Proshika has redefined participatory video as its own. This ownership extends from the tools, methods, and management all the way to the ideology and ethic. Other organizations accomplish a great deal without finding it necessary to digest and institutionalize participatory communication to such an extent. Still, these ten goals indicate the degree to which Proshika has successfully integrated participatory video.

The themes of decentralization, participation, and empowerment are interdependent. True participation can lead to empowerment, but without significant decentralization and scope for self-determination, the grass roots people we seek to empower will not be able to participate.

Participatory Communication and Leadership

While there are people who are natural or gifted communicators, most of us develop our communication skills through education and practice. Generally, when we describe the benefits of participatory video, we focus on empowerment, training, self-representation, and advocacy outcomes. Participatory video training provides a forum to learn and use new communication skills. These are all ingredients of leadership.

When people learn to make a meaningful and compelling video program, to master a new and sophisticated tool, or to facilitate a group discussion after viewing a relevant video program, they develop communication skills that increase their visibility in the community. Even after putting down the camera, cassettes and VCR, participatory video producers remain experienced communicators. Exercising these communication skills to effect change requires vision and strategy. We see among our partners a growing and strong strategic sensibility -- another key element of leadership. As the people we train become more skillful communicators and thus, more capable leaders, they will take more responsibility for the goals of their organizations. Strategic thinkers and communicators are important and valuable assets, not only to their organizations, but to their communities and nations as well. They are the ones who will ask challenging questions and inspire others to make changes to improve their lives.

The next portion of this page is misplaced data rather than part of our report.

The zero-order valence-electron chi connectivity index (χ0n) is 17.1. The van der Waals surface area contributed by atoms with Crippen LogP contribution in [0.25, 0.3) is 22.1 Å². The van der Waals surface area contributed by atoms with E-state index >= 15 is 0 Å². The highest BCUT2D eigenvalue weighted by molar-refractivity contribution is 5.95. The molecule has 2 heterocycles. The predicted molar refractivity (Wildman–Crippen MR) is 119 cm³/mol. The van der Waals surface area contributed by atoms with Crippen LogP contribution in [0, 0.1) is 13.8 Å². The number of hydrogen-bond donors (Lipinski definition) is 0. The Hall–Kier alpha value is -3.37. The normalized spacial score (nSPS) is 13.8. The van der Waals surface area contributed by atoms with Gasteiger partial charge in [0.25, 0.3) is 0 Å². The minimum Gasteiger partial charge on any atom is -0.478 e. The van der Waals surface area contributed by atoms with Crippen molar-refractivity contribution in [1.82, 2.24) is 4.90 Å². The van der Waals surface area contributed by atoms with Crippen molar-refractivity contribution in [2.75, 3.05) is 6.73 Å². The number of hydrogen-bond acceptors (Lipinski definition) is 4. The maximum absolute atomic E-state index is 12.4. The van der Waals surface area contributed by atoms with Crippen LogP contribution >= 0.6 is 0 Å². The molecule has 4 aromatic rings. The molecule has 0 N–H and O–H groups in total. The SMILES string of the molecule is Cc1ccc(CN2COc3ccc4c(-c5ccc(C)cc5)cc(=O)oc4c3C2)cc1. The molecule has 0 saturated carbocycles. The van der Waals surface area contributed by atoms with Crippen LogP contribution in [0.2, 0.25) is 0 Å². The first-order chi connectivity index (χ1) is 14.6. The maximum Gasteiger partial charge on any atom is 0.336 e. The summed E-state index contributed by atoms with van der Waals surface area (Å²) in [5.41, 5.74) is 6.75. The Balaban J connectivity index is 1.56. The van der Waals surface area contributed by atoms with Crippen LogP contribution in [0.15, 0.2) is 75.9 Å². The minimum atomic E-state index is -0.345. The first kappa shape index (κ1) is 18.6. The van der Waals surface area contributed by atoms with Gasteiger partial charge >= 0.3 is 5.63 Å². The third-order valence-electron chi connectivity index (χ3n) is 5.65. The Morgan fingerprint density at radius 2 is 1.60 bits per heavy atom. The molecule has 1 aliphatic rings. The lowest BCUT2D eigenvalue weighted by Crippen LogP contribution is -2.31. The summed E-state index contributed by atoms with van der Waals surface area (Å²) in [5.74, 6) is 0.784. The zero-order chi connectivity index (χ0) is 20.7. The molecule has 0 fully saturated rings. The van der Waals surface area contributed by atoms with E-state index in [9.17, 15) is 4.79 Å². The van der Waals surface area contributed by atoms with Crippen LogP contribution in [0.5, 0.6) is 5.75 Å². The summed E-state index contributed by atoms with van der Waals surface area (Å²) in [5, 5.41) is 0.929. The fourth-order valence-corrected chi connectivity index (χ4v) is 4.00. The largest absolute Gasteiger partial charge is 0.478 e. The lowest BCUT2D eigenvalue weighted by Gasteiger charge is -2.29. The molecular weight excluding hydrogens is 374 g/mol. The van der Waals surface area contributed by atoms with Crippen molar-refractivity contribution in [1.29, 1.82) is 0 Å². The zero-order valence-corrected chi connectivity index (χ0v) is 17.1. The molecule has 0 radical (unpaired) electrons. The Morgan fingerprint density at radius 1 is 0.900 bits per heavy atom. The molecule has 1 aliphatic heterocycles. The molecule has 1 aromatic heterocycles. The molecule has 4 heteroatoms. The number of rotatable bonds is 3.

Reaching Beyond the Local Level

Once local level participation and empowerment have taken root and are succeeding, it is possible to add a second objective for participatory communication: to serve as a channel to communicate beyond the local area. Tapes can flow horizontally from one village to another. This mode of distribution could, if carefully managed, challenge the prevailing top-down flow of media and information in society.

One video tape exchange created healthy competition and increased motivation among Proshika workers for prompt delivery of services. The participatory video team in one ADC documented the ceremony honoring the installation of the 45th sanitary, deep-tube well in the area. When this tape was shown to a number of Proshika field managers, they were impressed. They felt that if their peers had distributed 45, then they could certainly do as well or better.

Tapes from Banchte Shekha and Proshika have been screened locally, nationally, and internationally. Such recognition and distribution can have both positive and negative outcomes, as Shahnaz Begum's experience illustrates. She is a village woman who was trained in participatory video at Proshika. In 1993 Shahnaz was among eight winners of the British Council's Women In Development video competition. Her production, "The Life Struggle of Aleya," is a powerful tape. It was one of 78 entries from 23 countries. This award illustrated the strengths of participatory video and gave the communities in South Asia, Bangladesh, and especially Proshika, a concrete reason to acknowledge it as a viable and important communication model.

Shahnaz made the tape about her neighbor, Aleya. Despite being poor, uneducated and abandoned by her husband, Aleya struggled hard and successfully to educate her daughter. Shahnaz felt that her own possibilities in life were greatly limited by her lack of schooling. She wanted the tape to be a positive example to encourage other parents to educate their daughters, even in hard times.